How To Manage BYOD Systems In The Healthcare Arena

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Follow @HealthCareG The Bring Your Own Device (BYOD) trend has gained traction within the healthcare and medical space and it offers a number of benef...


The Bring Your Own Device (BYOD) trend has gained traction within the healthcare and medical space and it offers a number of benefits for both large and small health institutions. However, the BYOD trend also presents a number of challenges, chiefly related to security. Security within the medical arena is hugely important, not only owing to patient confidentiality, but also because prescriptions and medical records are shared electronically and can be extremely damaging if they fall into the wrong hands. Until very recently, medical institutions and hospitals have also been more concerned with focusing on their core business than dealing with IT security, but the reality is that in today’s world security challenges need to be addressed if hospitals are to take advantage of the value of BYOD without falling foul of the problems it can bring. The debate surrounding data security has become even more prevalent in recent months, after figures suggest that 85 percent of hospitals are introducing BYOD as a concept.

For healthcare institutions, the concept of BYOD can be enormously beneficial. It can help to increase productivity, as every individual has their own preference on how they work best, and BYOD lets them use the device of their choice, with which they are already familiar. There is also a cost saving benefit, since the institution no longer needs to buy specific devices. However, while the flexibility and person aspect of BYOD is one of its benefits, it is also one of its biggest weaknesses, since this concept is prone to opening an organisation up to a host of security concerns. Currently, the trend is such that doctors have limited access to institution specific applications, however this level of engagement from personal devices is on the rise each and every day.

Ensure Correct Permission Is Granted To Users

In order to react to this changing trend, the challenge is to find the right balance of access for authorised users, while ensuring that unauthorised persons cannot gain access to the hospital’s network. Chief Information Officers need to prevent unauthorised access to data, and ensure that permissions are setup properly to achieve this while allowing doctors and medical staff to access the information they need.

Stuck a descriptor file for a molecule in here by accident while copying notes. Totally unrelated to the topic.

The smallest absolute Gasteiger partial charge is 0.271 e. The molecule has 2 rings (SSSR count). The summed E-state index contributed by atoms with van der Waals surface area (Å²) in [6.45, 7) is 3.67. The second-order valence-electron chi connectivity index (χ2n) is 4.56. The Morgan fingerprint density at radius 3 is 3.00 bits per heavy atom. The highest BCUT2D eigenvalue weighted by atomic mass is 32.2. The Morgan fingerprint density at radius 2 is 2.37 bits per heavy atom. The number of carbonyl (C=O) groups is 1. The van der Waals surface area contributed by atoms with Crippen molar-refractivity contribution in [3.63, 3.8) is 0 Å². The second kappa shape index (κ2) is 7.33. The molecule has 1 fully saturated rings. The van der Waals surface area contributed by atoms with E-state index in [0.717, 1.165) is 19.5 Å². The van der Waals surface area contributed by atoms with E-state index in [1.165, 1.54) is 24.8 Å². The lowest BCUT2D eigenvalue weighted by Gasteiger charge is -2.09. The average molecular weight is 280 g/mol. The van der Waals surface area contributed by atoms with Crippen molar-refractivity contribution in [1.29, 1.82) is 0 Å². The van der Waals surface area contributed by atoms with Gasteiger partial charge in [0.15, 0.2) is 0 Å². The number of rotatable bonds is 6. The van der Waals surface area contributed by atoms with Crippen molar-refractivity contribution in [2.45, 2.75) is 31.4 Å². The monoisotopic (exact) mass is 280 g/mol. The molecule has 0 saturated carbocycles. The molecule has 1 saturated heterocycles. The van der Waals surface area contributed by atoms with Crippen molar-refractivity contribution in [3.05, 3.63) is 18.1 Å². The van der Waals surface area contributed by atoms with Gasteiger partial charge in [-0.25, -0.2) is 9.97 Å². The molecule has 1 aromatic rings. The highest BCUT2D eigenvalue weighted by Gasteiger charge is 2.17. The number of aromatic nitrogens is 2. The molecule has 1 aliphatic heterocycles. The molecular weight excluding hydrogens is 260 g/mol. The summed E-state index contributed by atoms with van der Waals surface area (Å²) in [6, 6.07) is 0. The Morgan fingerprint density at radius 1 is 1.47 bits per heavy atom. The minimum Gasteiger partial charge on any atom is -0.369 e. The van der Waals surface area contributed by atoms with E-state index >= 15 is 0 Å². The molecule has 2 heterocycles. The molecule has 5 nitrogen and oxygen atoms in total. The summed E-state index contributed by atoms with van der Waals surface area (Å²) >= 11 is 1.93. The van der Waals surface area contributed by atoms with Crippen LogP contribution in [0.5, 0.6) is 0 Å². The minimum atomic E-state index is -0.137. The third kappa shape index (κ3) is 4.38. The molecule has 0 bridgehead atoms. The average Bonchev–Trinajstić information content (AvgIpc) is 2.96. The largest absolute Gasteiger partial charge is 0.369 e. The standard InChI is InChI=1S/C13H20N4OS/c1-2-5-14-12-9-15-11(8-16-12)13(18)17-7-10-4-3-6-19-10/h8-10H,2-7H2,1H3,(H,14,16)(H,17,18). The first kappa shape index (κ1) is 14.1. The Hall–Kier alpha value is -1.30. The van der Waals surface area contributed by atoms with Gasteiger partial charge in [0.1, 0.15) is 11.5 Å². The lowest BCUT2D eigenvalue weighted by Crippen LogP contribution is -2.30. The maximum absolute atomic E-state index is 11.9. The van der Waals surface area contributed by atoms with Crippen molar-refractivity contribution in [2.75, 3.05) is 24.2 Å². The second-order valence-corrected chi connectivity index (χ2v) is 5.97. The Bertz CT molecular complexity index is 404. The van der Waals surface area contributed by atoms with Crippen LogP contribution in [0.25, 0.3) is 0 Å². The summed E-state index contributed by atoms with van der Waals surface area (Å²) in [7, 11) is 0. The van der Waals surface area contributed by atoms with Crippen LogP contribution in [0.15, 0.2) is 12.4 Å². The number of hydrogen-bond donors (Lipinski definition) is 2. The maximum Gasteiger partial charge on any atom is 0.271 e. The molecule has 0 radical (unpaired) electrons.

However, BYOD and the security challenges surrounding it are not the only security issues faced by hospitals. If a hospital is considering rolling out a fully operational BYOD system it would be well advised to set strict guidelines regarding password and login user information. Leaving standard passwords or having weak passwords on the devices means that outside users can gain access to the network. Internet security is also important, and it is necessary to have adequate firewall technology in place to prevent external threats.

Circling back to the issue of BYOD, there are several other security concerns given the mobile nature of these devices. Because they are portable, they are more likely to get lost or stolen, which means that sensitive information could be compromised. Using built-in features such as screen locks and passwords is a simple but necessary step to preventing the casual attacker. It is highly recommended that healthcare institutions invest in security technology that enables the encryption of sensitive information, as well as the ability to remotely wipe the device should it go missing.


BYOD Schemes Allow Doctors To Use The Mobile Devices They Feel Most Comfortable With

Ensuring Safety When Working Remotely 

It is also necessary to allow users on mobile devices such as laptops and tablets to access the institution’s network when they are not on site. Securing remote access can be done either by ensuring a very strong password is in place, or by hard coding access for specific devices using each device’s unique MAC address. This will block any devices that are not permitted from accessing the network. Remote desktop technology is another option, allowing the user to access the server as if they were in the hospital, ensuring that the same security policies apply to remote working as they do on site. It is also possible to set up a Sharepoint site that allows users to access common data via the Internet, with passwords to authenticate users and access.

BYOD offers many benefits to health institutions, and is a convenient way of allowing users to work on technology they feel comfortable with. However, it does present security challenges on top of those already faced. When it comes to securing the organisation, this often is not a core focus or priority. It is therefore often a good option to partner with a reliable and reputable IT service provider that will ensure security solutions meet requirements, are fit for purpose, and will allow medical institutions to benefit from the technology without falling prey to attacks and security threats.


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